Snap will face lawsuit stemming from a deadly crash after all
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The Ninth U.S. Circuit Court of Appeals has ruled that Snap Inc (NYSE:SNAP) must face a lawsuit in connection with a car accident that resulted in the deaths of three teenagers. The court ruled that Snapchat encouraged unsafe driving through a feature that allows users to share videos or photos that show their speed.
Snap to face lawsuit in deadly crash
The court ruled unanimously that the Communications Decency Act did not protect Snap because of how the lawsuit handled the matter. The rule protects social networks from being held liable as publishers of information from third parties on their platforms. The Ninth Circuit Court of Appeals reversed the decision of a lower court, which had dismissed the case brought by the parents of two of the teenagers.
An attorney for the plaintiffs told Reuters that they appreciate the careful attention the court paid to the case and that they "look forward to returning to the district court and having this case move forward with a discovery and a fair determination of the merits by a jury."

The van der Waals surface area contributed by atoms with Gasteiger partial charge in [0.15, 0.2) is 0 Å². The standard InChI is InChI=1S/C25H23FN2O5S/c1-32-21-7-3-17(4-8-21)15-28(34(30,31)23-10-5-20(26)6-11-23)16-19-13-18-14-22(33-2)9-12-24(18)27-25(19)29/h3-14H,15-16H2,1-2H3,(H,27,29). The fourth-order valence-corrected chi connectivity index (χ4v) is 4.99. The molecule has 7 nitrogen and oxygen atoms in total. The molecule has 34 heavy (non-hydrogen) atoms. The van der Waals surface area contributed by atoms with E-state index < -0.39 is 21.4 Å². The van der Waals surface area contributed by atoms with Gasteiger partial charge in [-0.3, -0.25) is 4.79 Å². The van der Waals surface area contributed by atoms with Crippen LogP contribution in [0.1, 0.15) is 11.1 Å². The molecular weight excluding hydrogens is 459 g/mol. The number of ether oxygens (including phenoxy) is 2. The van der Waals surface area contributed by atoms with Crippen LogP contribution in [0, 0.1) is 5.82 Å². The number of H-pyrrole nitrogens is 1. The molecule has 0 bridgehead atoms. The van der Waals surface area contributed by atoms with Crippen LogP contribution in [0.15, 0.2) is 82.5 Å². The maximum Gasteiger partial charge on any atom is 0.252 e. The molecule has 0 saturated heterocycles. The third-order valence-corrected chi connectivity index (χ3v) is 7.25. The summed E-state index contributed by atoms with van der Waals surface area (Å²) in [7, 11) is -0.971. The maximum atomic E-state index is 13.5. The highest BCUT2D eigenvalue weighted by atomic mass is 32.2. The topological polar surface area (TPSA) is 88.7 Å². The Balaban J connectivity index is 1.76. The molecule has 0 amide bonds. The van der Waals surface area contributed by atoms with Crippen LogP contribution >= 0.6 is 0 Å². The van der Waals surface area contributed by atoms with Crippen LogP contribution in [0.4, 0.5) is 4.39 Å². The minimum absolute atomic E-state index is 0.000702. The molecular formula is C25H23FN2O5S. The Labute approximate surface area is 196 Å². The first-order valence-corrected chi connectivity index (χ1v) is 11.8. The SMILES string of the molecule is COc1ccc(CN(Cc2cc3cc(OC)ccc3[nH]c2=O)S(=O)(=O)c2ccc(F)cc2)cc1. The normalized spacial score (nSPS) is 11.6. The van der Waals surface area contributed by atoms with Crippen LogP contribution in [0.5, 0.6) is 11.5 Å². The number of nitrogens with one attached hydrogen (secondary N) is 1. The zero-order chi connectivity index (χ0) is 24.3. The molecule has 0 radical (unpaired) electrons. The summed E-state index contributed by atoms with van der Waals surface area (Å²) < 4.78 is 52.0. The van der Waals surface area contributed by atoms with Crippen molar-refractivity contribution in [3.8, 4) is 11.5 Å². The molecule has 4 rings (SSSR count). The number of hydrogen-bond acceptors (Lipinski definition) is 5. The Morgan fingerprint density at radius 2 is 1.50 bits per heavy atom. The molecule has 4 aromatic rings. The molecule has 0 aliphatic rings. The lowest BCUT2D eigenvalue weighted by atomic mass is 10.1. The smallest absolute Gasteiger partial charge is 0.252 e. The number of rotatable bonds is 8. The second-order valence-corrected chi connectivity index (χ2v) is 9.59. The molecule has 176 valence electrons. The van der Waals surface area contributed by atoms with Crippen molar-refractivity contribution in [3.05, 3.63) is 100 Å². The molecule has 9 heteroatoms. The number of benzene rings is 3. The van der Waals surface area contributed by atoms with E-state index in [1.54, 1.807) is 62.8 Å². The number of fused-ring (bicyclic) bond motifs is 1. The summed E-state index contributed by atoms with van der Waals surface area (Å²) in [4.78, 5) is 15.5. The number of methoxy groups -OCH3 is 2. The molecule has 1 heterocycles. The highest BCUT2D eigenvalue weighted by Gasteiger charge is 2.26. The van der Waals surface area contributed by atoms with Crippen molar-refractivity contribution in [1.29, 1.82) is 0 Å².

Snap declined to comment on the lawsuit.
Background of the case
The lawsuit resulted from a crash in 2017 in Wisconsin that killed Jason Davis, Landen Brown and Hunter Morby. Their vehicle slammed into a tree after going off the road at 113 miles per hour, according to the court's opinion.
Not long before the accident, Brown used the Snapchat app to record the car's speed using a filter that places the speed over a short video or photo. Carly Lemmon and Michael Morby and Samantha and Marlo Brown sued Snap in California in May 2016, accusing the social network firm of negligently designing its app because it encouraged users to drive at unsafe speeds.
The lawsuit alleged that the Snapchat app rewarded users when they post certain snaps, but it doesn't say which snaps will earn them rewards. Many users believed that posting a snap while their car was traveling at over 100 miles per hour would earn them a reward. The teenagers' parents cited a number of news articles about the matter that were published before the crash.
Developments in the case against Snap
According to Reuters, U.S. District Judge Michael Fitzgerald granted Snap's motion to dismiss the lawsuit, saying that the plaintiffs were wrong to hold the company liable as a publisher of third-party content. The law protects social networks from being sued as publishers.
However, Circuit Judge Kim McLane Wardlaw wrote this week that it was "apparent" that the lawsuit wasn't trying to treat Snap like a publisher. She explained that the lawsuit "treats Snap as a products manufacturer, accusing it of negligently designing a product (Snapchat) with a defect (the interplay between Snapchat's reward system and the Speed Filter."